Turning to the Book of Mormon, it is important to note that Lehi “supposed” the existence of Satan based on reading something he encountered in the plates of brass. “And I, Lehi, according to the things which I have read, must needs suppose that an angel of God, according to that which is written, had fallen from heaven; wherefore, he became a devil, having sought that which was evil before God” (2 Nephi 2:17, emphasis added). It appears that Lehi was referencing this passage in Isaiah: “How art thou fallen from heaven, O Lucifer, son of the morning! Art thou cut down to the ground, which did weaken the nations!” (2 Nephi 24:12; Isaiah 14:12).
The name rendered as “Lucifer” (Latin for “light-bearer”) in the Hebrew text is Helel ben Shachar (hēylēl ben šāḥar) and literally means “shining one, son of dawn.” This links him with “a Canaanite myth of the gods Helel and Shahar . . . who fall from heaven as a result of rebellion” (cf. Genesis 6:1–4), as well as a deity from the ancient Near East identified as “a star in the constellation . . . associated with Ištar and through which passes Venus” (cf. Job 38:6–7).
The LDS biblical scholar David Bokovoy explained, “[Lehi] would need to have a biblical text that described a fallen angel. Such a view appears in Isaiah 14. This biblical passage is a lament, mocking the death of the Assyrian king from the time of Isaiah.” According to Bokovoy, “Even though this text refers directly to an Assyrian monarch who tried to make himself a divine being like the most High God, the taunt is based upon an ancient Canaanite motif of a literal divinity who tried to ascend to the throne of El, the highest god in the divine assembly.”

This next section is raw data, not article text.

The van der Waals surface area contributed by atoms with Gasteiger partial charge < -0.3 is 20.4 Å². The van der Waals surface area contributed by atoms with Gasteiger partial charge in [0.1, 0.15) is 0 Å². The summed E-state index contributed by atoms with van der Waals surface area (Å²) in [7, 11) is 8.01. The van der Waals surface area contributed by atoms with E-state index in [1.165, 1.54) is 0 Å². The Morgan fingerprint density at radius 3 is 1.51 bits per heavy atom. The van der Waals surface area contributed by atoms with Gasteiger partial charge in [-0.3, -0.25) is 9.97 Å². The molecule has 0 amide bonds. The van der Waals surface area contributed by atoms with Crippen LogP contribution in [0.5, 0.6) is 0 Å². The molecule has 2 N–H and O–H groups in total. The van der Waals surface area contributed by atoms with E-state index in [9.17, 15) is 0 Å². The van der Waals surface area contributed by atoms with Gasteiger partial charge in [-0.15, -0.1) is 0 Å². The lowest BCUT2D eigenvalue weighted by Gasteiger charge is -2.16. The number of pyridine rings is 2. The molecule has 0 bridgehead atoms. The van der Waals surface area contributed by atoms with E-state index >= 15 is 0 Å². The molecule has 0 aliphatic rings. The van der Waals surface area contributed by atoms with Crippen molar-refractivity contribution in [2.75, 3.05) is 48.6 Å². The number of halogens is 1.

Another LDS scholar, John A. Tvedtnes, wrote, “Lucifer’s attempt to sit on the holy mountain reflects his desire to become part of the heavenly council.” In the words of one biblical scholar, he tried to “sit enthroned on the mountain where the assembly of gods met . . . in effect as the king of the gods.” For his presumption, Lucifer, the mythological personification of perhaps the Assyrian king Sargon II (circa 722–705 BC), was cast down to the underworld, where he was to be stripped of his power and prestige, mocked by those he once oppressed, and ultimately defeated by Yahweh (Isaiah 14:15–23; 2 Nephi 24:15–23).